Image: Black Bear Pictures
2016 gave us some great based-on-true-event films, and 2017 looks set to continue that trend. Built loosely around the mining scandal that befell Bre-X in 1993, Gold brings adventure, crime, and suspense to the big screen once more.
Prospector Kenny Wells’ (Matthew McConaughey) business is just like his liquor, on the rocks. Having taken over his late father’s company, Wells has been unable to land a big contract and he grasps at his last available straw. Michael Acosta (Edgar Ramirez) is a geologist living in Indonesia. When Acosta is approached by Wells to find the gold the geologist was once so sure exists beneath the jungle, a little persuasion is required. Soon enough, they’re off, obtaining funding (though only enough to scrape through by the skin of their teeth), workers, and core samples; but they find nothing. Just as all hope seems lost, what should appear? Gold.
Image: Screen Australia
Whether it be the beauty of the Australian outback, an adorable dog, or the story of a young boy and his best friend that draws you to this film, you won’t go away disappointed.
Director Kirv Stenders returns with Red Dog: True Blue, both part prequel and sequel his 2011 Red Dog that captured (and broke) so many hearts. Without spoiling too much, the prequel part of the tale tells the story of young Sydney boy, Mick (Levi Miller), whose mother sends him to live with his grandfather after the death of her husband. Michael’s grandfather (Bryan Brown) owns and runs the NAME cattle property. Living this rural and remotely is a challenge for Michael at first, but when a storm brings a little red pup, Blue (Phoenix), to his side, things start to change.
Image: Columbia Pictures
As time goes on, the population of the earth has been and continues to expand exponentially. There is a theory that with overpopulation we are destroying the human race’s chances of survival. What happens when an individual decides to take action against that?
Director Ron Howard returns for this third film based on the books by Dan Brown. When symbologist Robert Langdon (Tom Hanks) finds himself in hospital being treated for a head wound and no memory of the past 48 hours, it becomes a race against time and people unknown to find out what he had been working on.
With the assistance of Dr Sienna Brooks (Felicity Jones), Langdon has to crack the puzzle leading to the next plague as the future of the human race hangs in the balance.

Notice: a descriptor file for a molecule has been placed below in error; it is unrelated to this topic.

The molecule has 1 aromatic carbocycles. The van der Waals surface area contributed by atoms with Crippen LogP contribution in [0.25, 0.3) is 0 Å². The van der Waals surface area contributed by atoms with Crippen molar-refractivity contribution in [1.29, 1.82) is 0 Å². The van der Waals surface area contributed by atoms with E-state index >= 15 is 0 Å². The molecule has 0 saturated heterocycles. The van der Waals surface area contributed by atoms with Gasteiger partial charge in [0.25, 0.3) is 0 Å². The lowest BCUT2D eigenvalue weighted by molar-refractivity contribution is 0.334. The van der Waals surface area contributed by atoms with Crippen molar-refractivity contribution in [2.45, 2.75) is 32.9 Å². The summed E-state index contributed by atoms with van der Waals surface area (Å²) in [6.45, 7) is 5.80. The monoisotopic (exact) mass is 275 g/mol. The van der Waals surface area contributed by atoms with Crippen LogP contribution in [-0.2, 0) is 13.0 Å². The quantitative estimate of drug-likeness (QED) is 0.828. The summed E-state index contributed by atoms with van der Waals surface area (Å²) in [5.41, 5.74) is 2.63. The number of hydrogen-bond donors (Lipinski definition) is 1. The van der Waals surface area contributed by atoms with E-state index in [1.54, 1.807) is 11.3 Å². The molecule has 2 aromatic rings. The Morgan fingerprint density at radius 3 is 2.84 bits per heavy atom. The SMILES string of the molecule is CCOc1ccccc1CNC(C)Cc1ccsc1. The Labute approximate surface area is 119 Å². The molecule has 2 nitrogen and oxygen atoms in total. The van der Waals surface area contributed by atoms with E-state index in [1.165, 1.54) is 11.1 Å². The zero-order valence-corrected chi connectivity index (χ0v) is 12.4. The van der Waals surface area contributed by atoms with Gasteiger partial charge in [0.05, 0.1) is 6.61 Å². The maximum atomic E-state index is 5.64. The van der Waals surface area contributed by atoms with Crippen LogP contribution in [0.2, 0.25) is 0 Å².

Image: Summit Entertainment
The Deepwater Horizon was an offshore oil drilling rig owned by Transocean and leased to BP. On April 20, 2010, a blowout occurred causing an explosion and an inextinguishable fire on the Horizon. Two days later the Horizon sank, leaving behind an open oil well which resulted in the largest oil spill that has occurred in U.S. waters.
Hearing about these events on the news are bad enough, but for many it can be difficult to comprehend the enormity of such an occurrence. Seeing them adapted to film can help to bring a clearer understanding of what the crew of the Deepwater Horizon went through.
A recording of a statement given by Mike Williams, the Chief Electronics Technician, opens this movie. The sound but lack of visuals on the screen make you pay closer attention to the words of Mr Williams, this bringing to the forefront of your mind that this isn’t just a movie. This is a dramatisation of a real situation that real people went through only 6 years ago.
Image: Dreamworks Pictures
Piece by piece this tale of deceit, misdirection, adultery, and murder builds together.
Based on the bestselling novel by Paula Hawkins, The Girl on the Train is the story of three women; Rachel (Emily Blunt), a divorced alcoholic, Anna (Rebecca Ferguson), the new wife of Rachel’s ex-husband, and Megan (Haley Bennett), nanny to Anna’s daughter. When Megan goes missing we are drawn into the spiral.
The story itself starts relatively slow, building and layering upon itself. I personally started to get a slightly unsettled feeling the longer I watched, largely in part to the feel that you’re an outsider looking into somebody else’s life. While you are told the story from the points of view of the three leading women, it’s still difficult to feel like you belong.